What is uranium enrichment?
An Iranian technician works at the Uranium Conversion Facility just outside the city of Isfahan. AP photoWorld powers are seeking concessions from Iran over its higher grade uranium enrichment at talks in Baghdad today.
Western powers want Iran to suspend uranium enrichment activity, which can produce fuel for nuclear power reactors or provide material for bombs if refined to a much higher degree.
Iran says its nuclear aims are peaceful.
Here are details about the process of uranium enrichment:
Why is uranium enriched?
Uranium is found naturally in a variety of forms. By definition, the atoms of the element - chemical symbol U - have 92 protons but they can have varying numbers of neutrons, creating different isotopes with varying properties.
- U-235, a designation formed from the sum of 92 protons plus 143 neutrons, is the isotope prized for reactors and bombs - but it makes up only 0.7 percent of mined uranium, nearly all
of which is the heavier U-238, with three extra neutrons.
- To generate electricity, the concentration of U-235 must be increased to between 3 and 5 percent. It must be refined to levels over 80 percent to create the core of an atom bomb.
- The two most popular production techniques require uranium, in a processed form known as "yellow cake", to be converted into a gas called uranium hexafluoride (UF-6) before enrichment.
- When gaseous uranium hexafluoride is pumped through a porous barrier, the lighter molecules formed with U-235 atoms traverse the pores at a quicker rate those bearing U-238. This is like smaller grains of sand passing through a sieve more easily than larger. The process has to be repeated about 1,400 times to get U-235 at a concentration of 3 percent of the UF-6.
- Used by Iran. Like the diffusion process, the centrifuge method exploits the slight difference in mass between U-235 and U-238. Uranium hexafluoride gas is fed into a cylindrical centrifuge. It spins at supersonic speeds, causing the heavier U-238 to move towards the cylinder's outer edge while U-235 collects around the centre. By separating the outer and inner layers and repeating the process many times the concentration of U-235 in the mixture is increased.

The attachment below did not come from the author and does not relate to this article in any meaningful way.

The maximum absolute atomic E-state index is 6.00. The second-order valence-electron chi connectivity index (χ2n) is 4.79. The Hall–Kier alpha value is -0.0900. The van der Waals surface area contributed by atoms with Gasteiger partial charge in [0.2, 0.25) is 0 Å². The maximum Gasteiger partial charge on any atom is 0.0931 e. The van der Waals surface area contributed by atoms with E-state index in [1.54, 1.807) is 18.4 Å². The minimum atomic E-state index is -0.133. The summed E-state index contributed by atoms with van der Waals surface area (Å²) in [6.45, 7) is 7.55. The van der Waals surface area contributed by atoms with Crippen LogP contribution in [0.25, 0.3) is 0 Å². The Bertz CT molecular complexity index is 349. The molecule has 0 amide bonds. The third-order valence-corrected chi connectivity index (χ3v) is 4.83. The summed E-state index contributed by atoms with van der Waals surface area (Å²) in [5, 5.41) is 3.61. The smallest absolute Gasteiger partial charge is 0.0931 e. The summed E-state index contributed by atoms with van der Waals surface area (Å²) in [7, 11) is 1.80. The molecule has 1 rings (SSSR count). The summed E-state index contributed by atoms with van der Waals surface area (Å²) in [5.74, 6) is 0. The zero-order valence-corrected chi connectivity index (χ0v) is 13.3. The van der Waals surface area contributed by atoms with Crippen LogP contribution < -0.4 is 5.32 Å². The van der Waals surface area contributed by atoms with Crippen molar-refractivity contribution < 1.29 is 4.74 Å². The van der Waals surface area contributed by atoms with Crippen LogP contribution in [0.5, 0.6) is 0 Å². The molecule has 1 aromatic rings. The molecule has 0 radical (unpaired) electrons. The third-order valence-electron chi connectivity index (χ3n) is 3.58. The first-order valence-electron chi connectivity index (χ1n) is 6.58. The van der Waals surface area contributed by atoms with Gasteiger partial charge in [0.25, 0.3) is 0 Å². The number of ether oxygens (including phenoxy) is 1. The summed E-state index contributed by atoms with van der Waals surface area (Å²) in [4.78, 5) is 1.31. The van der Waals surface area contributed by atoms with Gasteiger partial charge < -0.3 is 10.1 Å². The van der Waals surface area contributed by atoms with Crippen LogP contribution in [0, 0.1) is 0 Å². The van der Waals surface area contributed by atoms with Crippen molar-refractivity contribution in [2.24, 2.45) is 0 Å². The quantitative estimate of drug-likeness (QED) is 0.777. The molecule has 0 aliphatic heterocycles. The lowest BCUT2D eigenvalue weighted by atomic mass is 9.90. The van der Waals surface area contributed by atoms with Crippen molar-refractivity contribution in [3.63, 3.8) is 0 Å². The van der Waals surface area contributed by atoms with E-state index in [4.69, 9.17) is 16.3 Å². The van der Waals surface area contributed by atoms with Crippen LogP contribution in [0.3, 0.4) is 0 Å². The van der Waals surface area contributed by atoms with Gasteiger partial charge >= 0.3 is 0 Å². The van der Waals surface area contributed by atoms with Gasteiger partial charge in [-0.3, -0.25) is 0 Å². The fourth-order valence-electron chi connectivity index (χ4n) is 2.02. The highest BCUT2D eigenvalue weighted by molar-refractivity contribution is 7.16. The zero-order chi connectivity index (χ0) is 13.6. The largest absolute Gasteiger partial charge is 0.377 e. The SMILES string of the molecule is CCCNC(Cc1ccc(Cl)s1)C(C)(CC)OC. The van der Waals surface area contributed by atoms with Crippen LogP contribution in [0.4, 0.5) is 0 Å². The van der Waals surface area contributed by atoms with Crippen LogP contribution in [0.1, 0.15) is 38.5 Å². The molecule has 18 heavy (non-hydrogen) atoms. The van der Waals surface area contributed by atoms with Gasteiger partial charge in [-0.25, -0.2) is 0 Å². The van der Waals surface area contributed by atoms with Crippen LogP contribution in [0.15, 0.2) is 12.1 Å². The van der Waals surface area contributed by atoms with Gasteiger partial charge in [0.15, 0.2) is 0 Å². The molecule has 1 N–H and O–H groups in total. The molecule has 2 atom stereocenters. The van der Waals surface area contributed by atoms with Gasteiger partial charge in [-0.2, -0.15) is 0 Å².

Iran's enrichment progress
- Iran started enriching uranium to 20-percent purity of U-235 in 2010 after talks broke down on a nuclear fuel swap - under which other countries would have supplied the higher-grade fuel Iran wants for a medical research reactor. The technical leap required to enrich to 90 percent in order to build weapons is considerably reduced once engineers have been able to reach 20-percent purity, hence Iran's new expertise in 20-percent enrichment was particularly alarming to its adversaries.
- Iran said in June 2011 it would start transferring 20- percent enrichment work from Natanz to the Fordow site - first revealed only in September 2009 - and that it would increase the production capacity by three times. Iran's chief nuclear negotiator Saeed Jalili said last month that Tehran needed to enrich uranium to 20-percent purity for peaceful purposes.
- The previously secret Fordow site is underground, raising fears in Israel and its Western allies that Iran might soon be able to make bomb-grade uranium out of reach of air strikes.
- In February, Tehran proclaimed advances in nuclear know-how, including new centrifuges able to enrich uranium much faster. The advances involved a new line of uranium enrichment centrifuges and the loading of its first domestically produced batch of fuel into a research reactor that is expected to soon run out of imported stocks.
- At the same time Iran sent a letter to EU foreign policy chief Catherine Ashton expressing readiness to "hold new talks over its nuclear program in a constructive way."